Avro Anson EG686

Swirl How, Coniston, Cumbria













Aircraft Type Photos


BELOW: An Avro 652A T21 Anson (WD413 / G-VROE) of Air Atlantique Classic Flight at Hullavington Airfield, Wiltshire, England.


RAF Hullavington


Presevered Avro Anson at Air Atlantique Classic Flight


Photo: 2005. Adrian Pingstone (Arpingstone). Released by the author to the public domain.



BELOW: An Avro Anson Mk I. This was the Anson variant featured on this page.


A mark 1 Avro Anson similar to the type featured on this page.


Photo from Flight

Source: 1000 Aircraft Photos Johan Visschedijk






Aircraft Type and Background


RAF Avro Anson Mk.I  / EG686



Aircraft Type Nickname: Faithful Annie



The Avro Anson was an adaption of the civilian Avro 652 in use by Imperial Airways.


The Anson was the first aircraft in RAF service to be equipped with a retractable undercarriage. The aircraft type was flown initially by No. 48 Squadron of RAF Coastal Command.


The Anson was used for coastal reconnaissance and maritime patrols. Latterly, it was used for crew training, light transport, and communications purposes. Among crew members, however, the Anson was considered to be a cold, draughty, and very noise aircraft.


Although the Anson was a solidly-built and reliable aircraft, it was nevertheless slow and vulnerable to attack. For this and other reasons, it was inevitable that the Anson would be replacedas indeed it was, with the Lockheed Hudson bomber.


Later generations of Ansons (the Anson C.19 series) remained in use with the RAF until 1968.


Usually, Mark I Ansons were powered by two Armstrong Siddeley Cheetahs. These were radial engines. Occasionally, however, other types would be substituted. The Anson had a top speed of about 188 mph (164 knots or 303 km/h) at 7,000ft (2,100m).






Aircraft Accident Details


Avro Anson EG686 took off from RAF Cark near Grange-over-Sands on a navigation exercise (Navex). The route was to take the aircraft over Dumfries in southern Scotland, then over the Irish Sea, returning over Blackpool to RAF Cark.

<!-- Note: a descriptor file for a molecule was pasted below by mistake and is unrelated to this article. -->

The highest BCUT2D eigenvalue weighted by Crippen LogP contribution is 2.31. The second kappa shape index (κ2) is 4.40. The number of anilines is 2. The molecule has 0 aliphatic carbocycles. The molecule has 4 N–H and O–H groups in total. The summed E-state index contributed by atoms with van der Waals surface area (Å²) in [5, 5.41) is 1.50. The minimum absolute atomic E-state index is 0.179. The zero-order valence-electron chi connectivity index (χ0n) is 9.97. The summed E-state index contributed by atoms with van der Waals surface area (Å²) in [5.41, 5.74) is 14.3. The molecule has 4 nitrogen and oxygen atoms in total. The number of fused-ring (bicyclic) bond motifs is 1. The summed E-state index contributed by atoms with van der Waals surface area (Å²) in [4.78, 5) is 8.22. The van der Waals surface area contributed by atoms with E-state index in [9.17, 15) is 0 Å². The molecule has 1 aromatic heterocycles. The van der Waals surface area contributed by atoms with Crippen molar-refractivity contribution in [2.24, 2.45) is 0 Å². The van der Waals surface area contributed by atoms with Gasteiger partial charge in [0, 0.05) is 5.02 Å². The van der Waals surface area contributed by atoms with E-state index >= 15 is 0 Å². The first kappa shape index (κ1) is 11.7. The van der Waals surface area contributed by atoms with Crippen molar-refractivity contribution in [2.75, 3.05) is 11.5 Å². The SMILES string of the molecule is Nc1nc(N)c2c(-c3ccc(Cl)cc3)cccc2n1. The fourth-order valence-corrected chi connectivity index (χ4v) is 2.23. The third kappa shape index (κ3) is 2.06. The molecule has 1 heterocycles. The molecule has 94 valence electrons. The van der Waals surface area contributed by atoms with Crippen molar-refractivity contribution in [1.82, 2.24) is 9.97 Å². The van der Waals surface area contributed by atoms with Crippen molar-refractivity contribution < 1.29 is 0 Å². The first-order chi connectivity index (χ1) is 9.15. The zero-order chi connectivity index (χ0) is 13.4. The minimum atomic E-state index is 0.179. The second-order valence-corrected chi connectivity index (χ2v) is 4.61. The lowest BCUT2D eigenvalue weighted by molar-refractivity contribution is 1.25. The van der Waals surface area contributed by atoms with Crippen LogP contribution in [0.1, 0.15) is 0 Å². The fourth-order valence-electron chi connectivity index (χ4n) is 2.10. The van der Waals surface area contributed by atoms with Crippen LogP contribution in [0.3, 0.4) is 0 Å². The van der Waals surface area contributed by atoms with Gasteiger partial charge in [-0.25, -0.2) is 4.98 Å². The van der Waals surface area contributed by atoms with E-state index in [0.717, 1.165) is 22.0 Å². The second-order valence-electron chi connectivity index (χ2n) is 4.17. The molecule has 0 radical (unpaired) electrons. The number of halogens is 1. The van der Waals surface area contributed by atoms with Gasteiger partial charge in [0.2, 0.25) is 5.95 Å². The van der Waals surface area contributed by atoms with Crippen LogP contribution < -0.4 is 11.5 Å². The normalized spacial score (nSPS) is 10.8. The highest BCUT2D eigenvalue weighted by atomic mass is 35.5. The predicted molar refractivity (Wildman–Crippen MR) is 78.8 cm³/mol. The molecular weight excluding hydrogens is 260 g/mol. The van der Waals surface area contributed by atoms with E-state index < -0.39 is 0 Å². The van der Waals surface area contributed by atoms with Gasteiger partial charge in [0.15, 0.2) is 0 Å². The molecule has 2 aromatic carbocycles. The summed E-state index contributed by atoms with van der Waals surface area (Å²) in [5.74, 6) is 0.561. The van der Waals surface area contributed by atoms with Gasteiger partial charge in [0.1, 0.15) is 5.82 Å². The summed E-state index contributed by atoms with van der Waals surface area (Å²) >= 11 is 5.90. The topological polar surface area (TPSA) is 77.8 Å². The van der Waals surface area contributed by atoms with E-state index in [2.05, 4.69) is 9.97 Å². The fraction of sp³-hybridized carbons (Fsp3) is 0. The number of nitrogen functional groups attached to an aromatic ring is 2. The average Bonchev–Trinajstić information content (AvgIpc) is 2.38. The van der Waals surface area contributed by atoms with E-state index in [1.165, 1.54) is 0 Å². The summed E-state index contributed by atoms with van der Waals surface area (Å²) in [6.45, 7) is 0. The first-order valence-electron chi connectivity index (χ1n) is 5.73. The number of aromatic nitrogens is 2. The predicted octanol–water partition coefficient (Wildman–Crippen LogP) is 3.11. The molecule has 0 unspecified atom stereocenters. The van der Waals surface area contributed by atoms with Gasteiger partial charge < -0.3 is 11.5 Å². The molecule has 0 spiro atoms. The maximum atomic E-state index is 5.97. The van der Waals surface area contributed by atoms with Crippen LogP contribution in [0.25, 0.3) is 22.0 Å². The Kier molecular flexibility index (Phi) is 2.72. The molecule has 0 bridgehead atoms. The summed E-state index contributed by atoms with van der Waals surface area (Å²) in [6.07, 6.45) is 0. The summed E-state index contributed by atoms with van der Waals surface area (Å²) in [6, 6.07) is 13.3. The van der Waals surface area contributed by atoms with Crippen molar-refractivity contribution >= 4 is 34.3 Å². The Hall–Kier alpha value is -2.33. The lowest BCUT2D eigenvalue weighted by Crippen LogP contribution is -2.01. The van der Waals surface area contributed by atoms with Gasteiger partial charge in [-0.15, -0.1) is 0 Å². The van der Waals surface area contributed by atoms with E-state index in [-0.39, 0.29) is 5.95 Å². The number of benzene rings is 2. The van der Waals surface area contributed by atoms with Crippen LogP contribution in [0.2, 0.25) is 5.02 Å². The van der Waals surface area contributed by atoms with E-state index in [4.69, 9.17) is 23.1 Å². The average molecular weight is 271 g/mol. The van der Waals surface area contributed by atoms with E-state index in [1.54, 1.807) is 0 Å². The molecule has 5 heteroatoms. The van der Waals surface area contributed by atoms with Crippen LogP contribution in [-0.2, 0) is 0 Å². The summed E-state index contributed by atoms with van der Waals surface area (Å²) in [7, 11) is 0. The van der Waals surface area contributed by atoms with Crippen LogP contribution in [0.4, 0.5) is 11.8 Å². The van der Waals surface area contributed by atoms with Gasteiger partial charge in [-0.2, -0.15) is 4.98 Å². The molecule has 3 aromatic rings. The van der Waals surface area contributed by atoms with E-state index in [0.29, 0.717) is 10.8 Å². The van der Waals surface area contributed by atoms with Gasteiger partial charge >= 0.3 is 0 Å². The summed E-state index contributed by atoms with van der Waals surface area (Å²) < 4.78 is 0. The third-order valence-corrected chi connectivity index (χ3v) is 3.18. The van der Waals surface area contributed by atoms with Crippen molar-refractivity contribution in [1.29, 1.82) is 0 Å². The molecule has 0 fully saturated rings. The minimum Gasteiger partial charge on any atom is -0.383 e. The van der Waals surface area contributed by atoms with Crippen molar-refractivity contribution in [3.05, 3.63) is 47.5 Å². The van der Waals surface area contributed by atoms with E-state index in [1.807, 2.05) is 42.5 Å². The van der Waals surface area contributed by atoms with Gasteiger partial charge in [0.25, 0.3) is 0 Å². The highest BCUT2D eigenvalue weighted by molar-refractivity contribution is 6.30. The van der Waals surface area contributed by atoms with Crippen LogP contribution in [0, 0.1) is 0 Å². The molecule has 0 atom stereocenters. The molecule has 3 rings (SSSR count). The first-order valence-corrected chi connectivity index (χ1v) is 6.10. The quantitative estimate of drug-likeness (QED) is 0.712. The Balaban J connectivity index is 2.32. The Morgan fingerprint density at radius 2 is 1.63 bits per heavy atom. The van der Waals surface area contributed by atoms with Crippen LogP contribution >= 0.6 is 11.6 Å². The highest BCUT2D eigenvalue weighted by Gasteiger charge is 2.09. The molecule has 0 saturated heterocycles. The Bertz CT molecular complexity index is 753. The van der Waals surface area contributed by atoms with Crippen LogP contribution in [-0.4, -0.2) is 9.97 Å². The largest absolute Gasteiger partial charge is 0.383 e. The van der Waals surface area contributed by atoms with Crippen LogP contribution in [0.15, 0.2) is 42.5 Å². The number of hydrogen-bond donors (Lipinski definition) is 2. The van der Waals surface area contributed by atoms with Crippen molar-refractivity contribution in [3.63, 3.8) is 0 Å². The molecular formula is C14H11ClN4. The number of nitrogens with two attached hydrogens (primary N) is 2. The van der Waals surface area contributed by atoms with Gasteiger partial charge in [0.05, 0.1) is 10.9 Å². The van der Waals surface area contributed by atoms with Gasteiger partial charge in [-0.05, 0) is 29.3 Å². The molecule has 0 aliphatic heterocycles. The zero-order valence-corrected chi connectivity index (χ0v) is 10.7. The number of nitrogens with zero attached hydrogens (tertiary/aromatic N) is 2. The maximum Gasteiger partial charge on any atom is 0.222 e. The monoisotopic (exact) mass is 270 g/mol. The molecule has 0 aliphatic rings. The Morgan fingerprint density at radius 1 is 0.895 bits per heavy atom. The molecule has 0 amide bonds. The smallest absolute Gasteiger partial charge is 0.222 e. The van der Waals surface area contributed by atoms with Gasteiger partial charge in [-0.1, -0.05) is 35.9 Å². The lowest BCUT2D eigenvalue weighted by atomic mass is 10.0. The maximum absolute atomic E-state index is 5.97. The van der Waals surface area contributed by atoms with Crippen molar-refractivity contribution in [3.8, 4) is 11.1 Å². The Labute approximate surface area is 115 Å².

However, on its return flight, the Anson bypassed RAF Cark. When the pilot realised that he was off his planned flight path, he turned the aircraft and attempted to return to Cark.


By this time, however, the Anson was flying over the high ground in the vicinity of Coniston Fells. Shortly afterward, the Anson flew into Swirl How, killing the three crew.





Aircraft Crew Casualties


Those who lost their lives in this accident were:


(Please click on the hyperlinked names above for further details at the Commonwealth War Graves Commission's website.)






Crash Site Photos


BELOW: One of the two Armstrong Siddeley Cheetah engines from Avro Anson EG686.


Anson Cheetah engine


Photo: © 2013 Gary Nelson



BELOW: Another view of the Cheetah radial engine.


Additional wreckage can also be seen in the foreground, just in front of the German Shepherd dog.


Other views of the Cheetah radial engine


Photo: © 2013 Gary Nelson



BELOW: As can be seen, the Cheetah engine lies at the edge of the stream, while other wreckage lies just beyond the stream.


Cheetah engine at the edge of the stream


Photo: © 2013 Gary Nelson




More Photos Below









BELOW:  The Anson engine lies beneath the crags at Swirl How.


engine lies beneath the crags at Swirl How


Photo: © 2013 Gary Nelson



BELOW: Another piece of wreckage: a section of landing gear from the Avro Anson.


a section of landing gear from the Avro Anson 


Photo: © 2013 Gary Nelson